Narratives of tomboy identity in fiction and film:\ud exploring a hidden history
PN1993 | HQ0767.8 | PR0401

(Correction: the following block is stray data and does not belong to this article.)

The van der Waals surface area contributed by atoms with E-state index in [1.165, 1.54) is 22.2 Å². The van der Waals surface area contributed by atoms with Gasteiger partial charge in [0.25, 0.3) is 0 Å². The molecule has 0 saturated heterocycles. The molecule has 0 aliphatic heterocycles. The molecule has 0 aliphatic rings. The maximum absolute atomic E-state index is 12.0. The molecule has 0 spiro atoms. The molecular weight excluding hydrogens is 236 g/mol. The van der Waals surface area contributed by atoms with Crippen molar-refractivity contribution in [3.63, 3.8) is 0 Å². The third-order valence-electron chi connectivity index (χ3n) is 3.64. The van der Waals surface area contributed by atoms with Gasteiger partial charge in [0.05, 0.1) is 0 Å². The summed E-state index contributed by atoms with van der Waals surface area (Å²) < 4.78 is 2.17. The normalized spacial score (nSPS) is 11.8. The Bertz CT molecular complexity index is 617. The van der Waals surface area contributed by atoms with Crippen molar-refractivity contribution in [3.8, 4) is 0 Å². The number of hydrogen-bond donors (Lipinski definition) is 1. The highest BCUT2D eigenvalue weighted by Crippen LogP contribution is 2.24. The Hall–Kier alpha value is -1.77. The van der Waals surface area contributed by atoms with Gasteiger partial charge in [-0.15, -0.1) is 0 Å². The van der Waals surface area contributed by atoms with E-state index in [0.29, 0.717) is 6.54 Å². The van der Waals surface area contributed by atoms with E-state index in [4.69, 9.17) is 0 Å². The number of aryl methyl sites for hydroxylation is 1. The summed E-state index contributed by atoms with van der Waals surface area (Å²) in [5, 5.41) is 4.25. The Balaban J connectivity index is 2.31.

This thesis is an exploration of the tomboy figure across a range of literary and cinematic texts from the nineteenth century to the present day. The tomboy may seem to be a familiar cultural archetype, but my study also examines lesser-known, often marginalised aspects of the figure, with the intention of bringing to light new dimensions of tomboys and what they signify. Reaching beyond well-known stories, I have looked at tomboy representations outside the Eurocentric and North American versions, bringing in examples from the Caribbean, South America, Asia, and from within the postcolonial diaspora.\ud Exploring these various hidden tomboy histories has meant engaging with work on how the tomboy figure might ask us to rethink settled notions of childhood gender identity, of the queer child, and the very concept of childhood itself as a queer temporality. \ud Moving from a study of Wuthering Heights and nineteenth century children’s fiction, I consider more recent tomboys in a small number of international films (drawing here on concepts of embodiment, materiality and the sensuous experience of cinema) before investigating how tomboy figures relate to questions of ethnic subjectivity in novels by Jamaica Kincaid and Catherine Johnson. \ud By covering such a wide range of historical periods, genres and texts, the aim is to trace the complexities of the tomboy, a child figure that has always had strong connotations of gender transformation and gender rebellion, and is often associated with a playful and empowering otherness while conversely carrying with it the suggestion of reaffirming patriarchal, binary gender identities.